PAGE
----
If You’re Going to Eat Sugar, This May Be the Healthiest Way to Do It
Why is this effective? Normally, when you dive into something with a high glycemic load, sugar enters your bloodstream and spikes your blood glucose levels fast, leading to a quick zing of energy. However, that high doesn't last long. "When people's blood sugar levels go up really quickly, they end up dropping a lot lower than where they started," says Brigid Titgemeier, a functional medicine RDN. A few hours later, cue brain fog, fatigue, "hanger," and—surprise—more sugar cravings as your body tells you it needs another boost.
When protein's in the mix, though, this rebound effect is less pronounced. "Protein helps slow down the absorption of the sugar in your blood," explains Titgemeier. "This helps prevent the blood sugar 'highs,' which then reduces the likelihood of the blood sugar crashes that happen as a result."
"Protein helps slow down the absorption of the sugar in your blood. This helps prevent the blood sugar 'highs,' which then reduces the likelihood of the blood sugar crashes that happen as a result."
A 2017 study backs this idea up. Researchers from Tufts University found that a piece of white bread paired with tuna (a great source of protein) led to a slower rise in blood sugar than white bread eaten alone or paired with oat cereal (fiber), butter (fat), or rice cereal (more carbohydrates).
Titgemeier's seen it in her practice, too. "A lot of clients that I work with, especially people who are sensitive to sugar, say that they don't feel the same impact when they eat protein before they eat sugar," she says.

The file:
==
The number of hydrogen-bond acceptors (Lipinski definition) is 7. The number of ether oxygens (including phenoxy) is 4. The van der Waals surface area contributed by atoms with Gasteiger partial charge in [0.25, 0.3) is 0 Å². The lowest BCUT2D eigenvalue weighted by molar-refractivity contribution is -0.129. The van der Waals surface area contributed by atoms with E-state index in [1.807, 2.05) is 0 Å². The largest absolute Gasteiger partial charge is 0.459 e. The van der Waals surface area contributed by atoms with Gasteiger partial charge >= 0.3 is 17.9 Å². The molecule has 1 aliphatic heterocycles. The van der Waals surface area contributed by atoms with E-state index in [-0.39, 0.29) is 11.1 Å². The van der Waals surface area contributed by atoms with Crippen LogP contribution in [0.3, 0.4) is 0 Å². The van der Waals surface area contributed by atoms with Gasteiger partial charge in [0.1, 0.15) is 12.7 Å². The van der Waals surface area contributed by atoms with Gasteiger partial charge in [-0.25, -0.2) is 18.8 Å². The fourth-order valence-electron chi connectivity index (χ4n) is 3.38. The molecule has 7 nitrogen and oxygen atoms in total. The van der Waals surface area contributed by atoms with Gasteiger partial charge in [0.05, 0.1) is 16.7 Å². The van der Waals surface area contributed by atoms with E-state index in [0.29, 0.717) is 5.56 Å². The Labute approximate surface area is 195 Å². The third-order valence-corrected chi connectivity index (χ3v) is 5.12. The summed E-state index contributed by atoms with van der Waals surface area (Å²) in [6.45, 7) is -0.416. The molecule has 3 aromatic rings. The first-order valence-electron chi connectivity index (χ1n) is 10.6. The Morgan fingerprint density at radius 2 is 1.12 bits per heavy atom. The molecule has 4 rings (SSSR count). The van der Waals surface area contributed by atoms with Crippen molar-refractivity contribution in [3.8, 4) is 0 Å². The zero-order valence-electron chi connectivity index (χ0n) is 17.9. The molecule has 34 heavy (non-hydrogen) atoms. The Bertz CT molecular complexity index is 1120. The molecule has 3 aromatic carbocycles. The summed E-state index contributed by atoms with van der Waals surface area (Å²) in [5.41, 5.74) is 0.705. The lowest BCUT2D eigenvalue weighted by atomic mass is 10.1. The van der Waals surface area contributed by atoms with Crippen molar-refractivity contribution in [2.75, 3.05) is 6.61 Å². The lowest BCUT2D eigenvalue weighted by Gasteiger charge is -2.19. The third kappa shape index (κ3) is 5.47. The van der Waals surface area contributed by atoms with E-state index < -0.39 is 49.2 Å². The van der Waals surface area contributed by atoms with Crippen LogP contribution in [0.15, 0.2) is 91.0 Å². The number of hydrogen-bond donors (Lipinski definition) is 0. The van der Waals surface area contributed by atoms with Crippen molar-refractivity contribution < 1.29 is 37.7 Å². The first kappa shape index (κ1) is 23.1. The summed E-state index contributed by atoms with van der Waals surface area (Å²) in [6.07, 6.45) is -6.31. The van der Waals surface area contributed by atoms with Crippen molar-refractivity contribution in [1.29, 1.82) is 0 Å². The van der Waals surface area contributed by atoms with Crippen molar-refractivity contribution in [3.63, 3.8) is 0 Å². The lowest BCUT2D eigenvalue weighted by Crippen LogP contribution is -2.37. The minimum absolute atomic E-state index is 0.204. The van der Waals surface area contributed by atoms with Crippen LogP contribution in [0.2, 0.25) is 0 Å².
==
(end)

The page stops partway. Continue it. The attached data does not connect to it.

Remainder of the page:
While science isn't exactly clear on why protein modulates the rate that sugar's absorbed in your blood, it is known that protein is generally digested slowly, which is key for maintaining steady blood sugar. And, in any case, making sure you're getting enough protein in your diet is a healthy move for other reasons, too. It's a building block for your body's tissues (including skeletal muscle), and it also plays an important role in satiety and hormone function, to name just a few of its jobs.
So next time your sweet tooth refuses to be ignored, consider adding in some protein to stave off a post-indulgence crash. Titgemeier's favorite options are roasted chickpeas and grass-fed beef jerky sticks (as long as they don't also contain dried fruit, which adds to the sugar content), or go for a hard-boiled egg or a small handful of nuts. They'll be a match made in heaven for that cookie calling your name—and you'll thank yourself later.
If you'd rather not have sugar cravings in the first place, you might want to try drinking apple cider vinegar—or Karlie Kloss' go-to adaptogenic smoothie.
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